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Fabrication of Default

Posted by CM on September 4, 2009


By Coleen Martinez
coleen.martinez@stopmortgageservicers.org
9/4/09

{This is another post from my reading of Ms. McGrath’s testimony to Congress.  Please note that Ms. McGrath’s words were so important and concise that I could not properly put her words into my own.  Therefore, most of this post is verbatim.  I have added the hypothetical examples.  Click here for the full testimony.}     

In my last post, Making Money as a Mortgage Servicer, I wrote about late fees.  This is how the late fees system works.  Our hypothetical situation has a mortgage for $245,000 with a $1,750 monthly payment.    

  • The date the monthly payment is received is manipulated in order to create a late payment.
  • A 5% “late fee” is triggered. [5% of $1,750 is $87.50]
  • Suspense: The late fee is deducted from the next month’s principal and interest payment. [1750 – 87.50 = 1662.50]
  • So, the next month’s payment immediately becomes a partial payment ($1662.50), which is placed in suspense and creates another late fee for that month. 
  • With this one late payment, the homeowner is now considered 1 month delinquent. 
  • Below is a chart following the payments until a default is reached (90 days). 
Month Payment Late? Y/N Fee of 5% Suspend Amount Owed
January 1750 Y 0 0 0
February 1750 Y 87.50 From January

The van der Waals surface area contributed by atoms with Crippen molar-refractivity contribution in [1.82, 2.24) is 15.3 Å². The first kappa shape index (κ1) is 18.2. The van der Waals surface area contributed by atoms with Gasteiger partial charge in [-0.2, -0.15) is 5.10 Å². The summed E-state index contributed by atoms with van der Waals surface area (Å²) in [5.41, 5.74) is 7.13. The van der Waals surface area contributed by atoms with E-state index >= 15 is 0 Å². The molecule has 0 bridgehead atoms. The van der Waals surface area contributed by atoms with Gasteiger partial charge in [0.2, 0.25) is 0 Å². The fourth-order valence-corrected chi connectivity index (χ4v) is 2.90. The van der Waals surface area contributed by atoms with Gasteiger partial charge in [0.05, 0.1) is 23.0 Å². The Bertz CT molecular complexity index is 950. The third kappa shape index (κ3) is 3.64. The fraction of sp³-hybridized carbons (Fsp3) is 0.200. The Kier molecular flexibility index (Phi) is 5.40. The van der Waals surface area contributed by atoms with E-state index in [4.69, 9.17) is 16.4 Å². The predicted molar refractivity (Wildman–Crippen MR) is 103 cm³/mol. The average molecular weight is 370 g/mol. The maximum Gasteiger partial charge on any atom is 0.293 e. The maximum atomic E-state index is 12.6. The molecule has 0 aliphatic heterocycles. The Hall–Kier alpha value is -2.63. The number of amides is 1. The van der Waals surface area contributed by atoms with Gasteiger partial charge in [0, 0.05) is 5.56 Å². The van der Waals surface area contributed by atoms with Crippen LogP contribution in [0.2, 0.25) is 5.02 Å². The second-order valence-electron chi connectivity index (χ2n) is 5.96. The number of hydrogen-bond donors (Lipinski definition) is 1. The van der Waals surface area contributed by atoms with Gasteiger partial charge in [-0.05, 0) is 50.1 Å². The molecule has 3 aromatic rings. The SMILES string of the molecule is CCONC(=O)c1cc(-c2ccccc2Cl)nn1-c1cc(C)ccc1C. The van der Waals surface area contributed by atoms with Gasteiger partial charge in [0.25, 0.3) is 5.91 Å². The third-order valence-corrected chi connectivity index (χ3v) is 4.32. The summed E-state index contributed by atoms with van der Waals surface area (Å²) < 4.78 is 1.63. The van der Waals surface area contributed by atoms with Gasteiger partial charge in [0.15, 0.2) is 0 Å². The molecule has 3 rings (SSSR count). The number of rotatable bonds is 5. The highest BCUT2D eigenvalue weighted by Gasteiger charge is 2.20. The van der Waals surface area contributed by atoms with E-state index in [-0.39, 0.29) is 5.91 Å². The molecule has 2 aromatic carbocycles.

1662.50
1750
March 1750 Y 87.50 From February
1662.50
1750
April 1750 Y 87.50 From March
1662.50
1750

 

  • If I have understood this concept correctly, with this situation, the borrower will always be behind by a full payment amount. 
  • Property Preservation (PP): 60-days delinquent; real estate agents drive-by the property to make sure that it is not in a condition that would jeopardize the investment of the trust. 
  • Property Preservations can occur multiple times a day, week, or month. 
  • The charge for PP’s can range from $10.00 to $150.00.  The charge is incurred by the borrower through fees. 
  •  90-days delinquent: Foreclosure Proceedings begin and with this come Broker’s Price Options (BPO).
  • According to Ms. McGrath’s testimony, “The mortgage servicer will order a “quick sale” price for the property from the BPO.  This will often drop the price of a home by thirty, forty, or fifty thousand dollars1.”  This situation can lower the neighborhood value and depress that area’s market.

Based on my experience, the BPO’s ordered for my house resulted in inflated prices.  The BPO’s were not at all representative of the current market value of the home, neighborhood, and town. 

Sources:
1. Testimony of Maureen McGrath on behalf of National Advocacy Against Mortgage Servicing Fraud.  Subcommittee on Capital Markets, Insurance and Government Sponsored Enterprises.  United States House of Representatives.  Field Hearing on “Broken Dreams in the Poconos: The Response of the Secondary Markets and Implications for Federal Legislation.”  6/14/04.

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